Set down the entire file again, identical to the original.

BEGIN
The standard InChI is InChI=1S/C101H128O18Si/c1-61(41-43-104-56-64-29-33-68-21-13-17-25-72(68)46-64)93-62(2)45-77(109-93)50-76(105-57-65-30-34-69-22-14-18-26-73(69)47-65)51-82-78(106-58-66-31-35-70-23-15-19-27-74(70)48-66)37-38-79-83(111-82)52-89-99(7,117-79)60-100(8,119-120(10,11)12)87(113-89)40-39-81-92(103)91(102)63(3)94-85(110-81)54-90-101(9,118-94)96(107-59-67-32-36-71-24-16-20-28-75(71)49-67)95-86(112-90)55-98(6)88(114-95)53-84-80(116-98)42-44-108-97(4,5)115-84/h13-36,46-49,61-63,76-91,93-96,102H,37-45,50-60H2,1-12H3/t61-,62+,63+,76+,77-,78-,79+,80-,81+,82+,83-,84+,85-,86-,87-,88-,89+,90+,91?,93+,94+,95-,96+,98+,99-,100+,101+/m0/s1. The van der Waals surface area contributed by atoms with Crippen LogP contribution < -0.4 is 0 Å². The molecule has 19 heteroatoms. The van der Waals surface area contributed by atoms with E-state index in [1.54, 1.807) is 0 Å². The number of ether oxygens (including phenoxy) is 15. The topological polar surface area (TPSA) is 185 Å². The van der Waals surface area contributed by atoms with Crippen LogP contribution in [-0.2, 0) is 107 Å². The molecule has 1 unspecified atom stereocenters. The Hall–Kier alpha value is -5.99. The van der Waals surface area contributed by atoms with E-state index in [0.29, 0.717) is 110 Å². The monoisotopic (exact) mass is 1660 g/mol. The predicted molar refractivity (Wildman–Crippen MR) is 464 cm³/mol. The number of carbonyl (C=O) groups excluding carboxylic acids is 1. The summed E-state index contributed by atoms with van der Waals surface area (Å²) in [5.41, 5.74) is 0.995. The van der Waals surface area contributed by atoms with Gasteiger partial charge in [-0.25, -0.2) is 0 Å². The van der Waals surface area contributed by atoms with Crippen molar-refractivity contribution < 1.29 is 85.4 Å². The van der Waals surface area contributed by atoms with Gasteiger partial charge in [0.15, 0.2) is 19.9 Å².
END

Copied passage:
The standard InChI is InChI=1S/C101H128O18Si/c1-61(41-43-104-56-64-29-33-68-21-13-17-25-72(68)46-64)93-62(2)45-77(109-93)50-76(105-57-65-30-34-69-22-14-18-26-73(69)47-65)51-82-78(106-58-66-31-35-70-23-15-19-27-74(70)48-66)37-38-79-83(111-82)52-89-99(7,117-79)60-100(8,119-120(10,11)12)87(113-89)40-39-81-92(103)91(102)63(3)94-85(110-81)54-90-101(9,118-94)96(107-59-67-32-36-71-24-16-20-28-75(71)49-67)95-86(112-90)55-98(6)88(114-95)53-84-80(116-98)42-44-108-97(4,5)115-84/h13-36,46-49,61-63,76-91,93-96,102H,37-45,50-60H2,1-12H3/t61-,62+,63+,76+,77-,78-,79+,80-,81+,82+,83-,84+,85-,86-,87-,88-,89+,90+,91?,93+,94+,95-,96+,98+,99-,100+,101+/m0/s1. The van der Waals surface area contributed by atoms with Crippen LogP contribution < -0.4 is 0 Å². The molecule has 19 heteroatoms. The van der Waals surface area contributed by atoms with E-state index in [1.54, 1.807) is 0 Å². The number of ether oxygens (including phenoxy) is 15. The topological polar surface area (TPSA) is 185 Å². The van der Waals surface area contributed by atoms with Crippen LogP contribution in [-0.2, 0) is 107 Å². The molecule has 1 unspecified atom stereocenters. The Hall–Kier alpha value is -5.99. The van der Waals surface area contributed by atoms with E-state index in [0.29, 0.717) is 110 Å². The monoisotopic (exact) mass is 1660 g/mol. The predicted molar refractivity (Wildman–Crippen MR) is 464 cm³/mol. The number of carbonyl (C=O) groups excluding carboxylic acids is 1. The summed E-state index contributed by atoms with van der Waals surface area (Å²) in [5.41, 5.74) is 0.995. The van der Waals surface area contributed by atoms with Gasteiger partial charge in [-0.25, -0.2) is 0 Å². The van der Waals surface area contributed by atoms with Crippen molar-refractivity contribution < 1.29 is 85.4 Å². The van der Waals surface area contributed by atoms with Gasteiger partial charge in [0.15, 0.2) is 19.9 Å².